Wednesday, October 1, 2014
Brush of the Gods by Lenore Look
Rating: 5 stars
Ben chose this book as his bedtime book a few nights ago, when we were on a quick weekend trip to the beach. He and Kiefer were sharing a room in our rental place. On twin beds, lying side by side, my boys lay side by side, listening to Lenore Look's absorbing story and looking at Meilo So's amazing artwork. Kiefer was asleep by the end of it, but Ben was spellbound throughout and even let out a quiet "woah" at the ending.
The book tells the legend of Wu Daozi, an Chinese artist that lived in the eighth century. The story begins in his calligraphy class when he was a young boy. He tries to get the strokes right, but his brush seems to have a mind of its own. The monk-teacher chides him for not paying attention, not trying hard enough, not making his brush do his brain's bidding. Yet Wu Daozi learned in that classroom that he possessed a gift: the gift of art.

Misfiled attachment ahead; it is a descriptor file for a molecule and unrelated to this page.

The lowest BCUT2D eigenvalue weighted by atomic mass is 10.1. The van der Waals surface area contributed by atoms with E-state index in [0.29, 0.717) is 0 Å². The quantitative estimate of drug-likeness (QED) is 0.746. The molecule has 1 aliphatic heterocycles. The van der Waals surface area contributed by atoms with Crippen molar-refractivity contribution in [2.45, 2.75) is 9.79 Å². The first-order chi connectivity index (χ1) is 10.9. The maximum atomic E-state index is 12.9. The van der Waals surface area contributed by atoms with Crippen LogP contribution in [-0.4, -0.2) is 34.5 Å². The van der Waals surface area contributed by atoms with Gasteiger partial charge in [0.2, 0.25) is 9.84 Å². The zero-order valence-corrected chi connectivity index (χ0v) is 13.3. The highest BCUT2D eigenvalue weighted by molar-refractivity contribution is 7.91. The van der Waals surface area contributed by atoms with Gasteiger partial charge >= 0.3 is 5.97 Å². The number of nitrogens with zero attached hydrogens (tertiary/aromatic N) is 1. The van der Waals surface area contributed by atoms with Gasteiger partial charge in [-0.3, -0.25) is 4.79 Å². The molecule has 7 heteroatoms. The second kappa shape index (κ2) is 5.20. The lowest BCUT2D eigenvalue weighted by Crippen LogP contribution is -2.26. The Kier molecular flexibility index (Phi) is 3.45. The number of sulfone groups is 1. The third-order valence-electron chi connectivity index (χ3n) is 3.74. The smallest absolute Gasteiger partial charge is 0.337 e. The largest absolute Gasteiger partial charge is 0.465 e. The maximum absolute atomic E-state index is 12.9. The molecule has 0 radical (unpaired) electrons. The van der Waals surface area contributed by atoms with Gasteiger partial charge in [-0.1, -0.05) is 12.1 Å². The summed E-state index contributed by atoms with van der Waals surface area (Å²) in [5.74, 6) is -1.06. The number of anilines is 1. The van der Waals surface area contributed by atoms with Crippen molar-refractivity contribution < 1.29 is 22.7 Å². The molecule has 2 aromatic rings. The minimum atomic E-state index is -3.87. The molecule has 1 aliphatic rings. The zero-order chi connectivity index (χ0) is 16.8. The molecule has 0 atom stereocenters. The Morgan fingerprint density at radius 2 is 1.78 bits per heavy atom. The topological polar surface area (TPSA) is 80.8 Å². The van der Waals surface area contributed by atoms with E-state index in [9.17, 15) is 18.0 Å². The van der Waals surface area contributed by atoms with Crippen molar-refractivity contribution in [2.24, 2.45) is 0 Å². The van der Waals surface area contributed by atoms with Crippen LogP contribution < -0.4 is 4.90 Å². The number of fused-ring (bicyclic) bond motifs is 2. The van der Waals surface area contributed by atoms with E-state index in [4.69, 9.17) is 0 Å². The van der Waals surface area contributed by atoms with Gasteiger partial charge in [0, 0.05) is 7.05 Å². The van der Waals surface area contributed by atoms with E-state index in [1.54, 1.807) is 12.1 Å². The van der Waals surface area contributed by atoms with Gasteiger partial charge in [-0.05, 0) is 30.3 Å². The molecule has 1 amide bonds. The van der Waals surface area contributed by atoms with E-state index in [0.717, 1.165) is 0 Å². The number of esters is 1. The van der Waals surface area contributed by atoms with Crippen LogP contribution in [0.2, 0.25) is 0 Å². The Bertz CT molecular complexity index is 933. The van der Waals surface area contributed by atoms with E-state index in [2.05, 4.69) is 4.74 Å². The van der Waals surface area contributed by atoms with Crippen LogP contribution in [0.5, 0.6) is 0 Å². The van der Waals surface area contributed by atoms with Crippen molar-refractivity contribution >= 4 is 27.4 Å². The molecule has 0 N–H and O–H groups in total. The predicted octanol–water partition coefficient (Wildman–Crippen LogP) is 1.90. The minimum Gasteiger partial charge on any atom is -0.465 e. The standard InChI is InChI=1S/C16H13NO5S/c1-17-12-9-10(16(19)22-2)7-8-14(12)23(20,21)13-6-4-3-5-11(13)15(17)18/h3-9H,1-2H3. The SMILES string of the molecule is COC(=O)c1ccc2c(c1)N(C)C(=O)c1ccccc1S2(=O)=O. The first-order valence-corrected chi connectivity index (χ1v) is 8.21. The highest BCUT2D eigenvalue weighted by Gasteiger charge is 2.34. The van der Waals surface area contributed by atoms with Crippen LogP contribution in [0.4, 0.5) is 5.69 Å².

Leaving calligraphy behind, he painted on walls everywhere--at temples, teahouses, and the silk bazaar. (I guess graffiti laws were different back then?) The scenes were extraordinary, and people stopped to appreciate his artwork and skill. One day, he paints a butterfly that is so life-like that it flutters off the wall, into the air. Daozi is shocked, and is certain that he imagined what just happened. He paints another butterfly, and it, too, flies away. Suddenly, all around the city, his incredibly realistic paintings start to disappear. The horses gallop off, the birds fly away, the men march down the road...
Yet the Emperor commissions Daozi to do the biggest mural of his career (hoping that it won't fly away). Daozi toils on it for years and years, growing older and older as he paints and paints. At the unveiling, the painting doesn't disappear. It remains. But Daozi...old Daozi walks right into the painting and is never seen again!
Magical for sure. In just the right way.